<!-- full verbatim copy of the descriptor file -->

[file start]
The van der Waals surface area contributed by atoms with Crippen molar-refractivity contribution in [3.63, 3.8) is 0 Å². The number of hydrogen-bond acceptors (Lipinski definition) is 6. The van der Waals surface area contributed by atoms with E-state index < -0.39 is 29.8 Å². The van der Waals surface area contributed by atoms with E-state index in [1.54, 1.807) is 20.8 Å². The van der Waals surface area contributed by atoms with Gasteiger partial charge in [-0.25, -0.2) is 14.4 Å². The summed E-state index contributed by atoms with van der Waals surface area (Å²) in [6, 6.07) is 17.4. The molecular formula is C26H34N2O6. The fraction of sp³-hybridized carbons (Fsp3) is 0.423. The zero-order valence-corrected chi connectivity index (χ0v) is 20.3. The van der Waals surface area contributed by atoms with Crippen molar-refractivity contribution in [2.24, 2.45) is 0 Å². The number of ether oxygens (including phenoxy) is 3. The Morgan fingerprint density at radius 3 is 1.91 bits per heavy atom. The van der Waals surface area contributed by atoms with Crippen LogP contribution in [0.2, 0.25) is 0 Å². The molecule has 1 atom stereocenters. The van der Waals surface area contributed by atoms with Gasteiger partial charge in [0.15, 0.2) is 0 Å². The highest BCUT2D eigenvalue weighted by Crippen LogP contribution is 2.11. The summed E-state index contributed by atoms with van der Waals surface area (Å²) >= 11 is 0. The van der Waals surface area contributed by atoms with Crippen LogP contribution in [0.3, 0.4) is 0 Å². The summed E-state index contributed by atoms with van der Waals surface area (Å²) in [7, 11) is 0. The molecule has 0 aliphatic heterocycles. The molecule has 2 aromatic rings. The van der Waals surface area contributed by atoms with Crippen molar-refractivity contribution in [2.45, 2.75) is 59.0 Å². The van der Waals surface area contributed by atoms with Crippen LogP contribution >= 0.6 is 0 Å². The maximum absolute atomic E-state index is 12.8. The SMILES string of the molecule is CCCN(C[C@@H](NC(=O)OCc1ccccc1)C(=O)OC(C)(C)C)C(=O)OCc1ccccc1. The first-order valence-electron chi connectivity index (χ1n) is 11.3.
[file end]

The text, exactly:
The van der Waals surface area contributed by atoms with Crippen molar-refractivity contribution in [3.63, 3.8) is 0 Å². The number of hydrogen-bond acceptors (Lipinski definition) is 6. The van der Waals surface area contributed by atoms with E-state index < -0.39 is 29.8 Å². The van der Waals surface area contributed by atoms with E-state index in [1.54, 1.807) is 20.8 Å². The van der Waals surface area contributed by atoms with Gasteiger partial charge in [-0.25, -0.2) is 14.4 Å². The summed E-state index contributed by atoms with van der Waals surface area (Å²) in [6, 6.07) is 17.4. The molecular formula is C26H34N2O6. The fraction of sp³-hybridized carbons (Fsp3) is 0.423. The zero-order valence-corrected chi connectivity index (χ0v) is 20.3. The van der Waals surface area contributed by atoms with Crippen molar-refractivity contribution in [2.24, 2.45) is 0 Å². The number of ether oxygens (including phenoxy) is 3. The Morgan fingerprint density at radius 3 is 1.91 bits per heavy atom. The van der Waals surface area contributed by atoms with Crippen LogP contribution in [0.2, 0.25) is 0 Å². The molecule has 1 atom stereocenters. The van der Waals surface area contributed by atoms with Gasteiger partial charge in [0.15, 0.2) is 0 Å². The highest BCUT2D eigenvalue weighted by Crippen LogP contribution is 2.11. The summed E-state index contributed by atoms with van der Waals surface area (Å²) >= 11 is 0. The van der Waals surface area contributed by atoms with Crippen LogP contribution in [0.3, 0.4) is 0 Å². The summed E-state index contributed by atoms with van der Waals surface area (Å²) in [7, 11) is 0. The molecule has 0 aliphatic heterocycles. The molecule has 2 aromatic rings. The van der Waals surface area contributed by atoms with Crippen molar-refractivity contribution in [2.45, 2.75) is 59.0 Å². The van der Waals surface area contributed by atoms with Crippen LogP contribution >= 0.6 is 0 Å². The maximum absolute atomic E-state index is 12.8. The SMILES string of the molecule is CCCN(C[C@@H](NC(=O)OCc1ccccc1)C(=O)OC(C)(C)C)C(=O)OCc1ccccc1. The first-order valence-electron chi connectivity index (χ1n) is 11.3.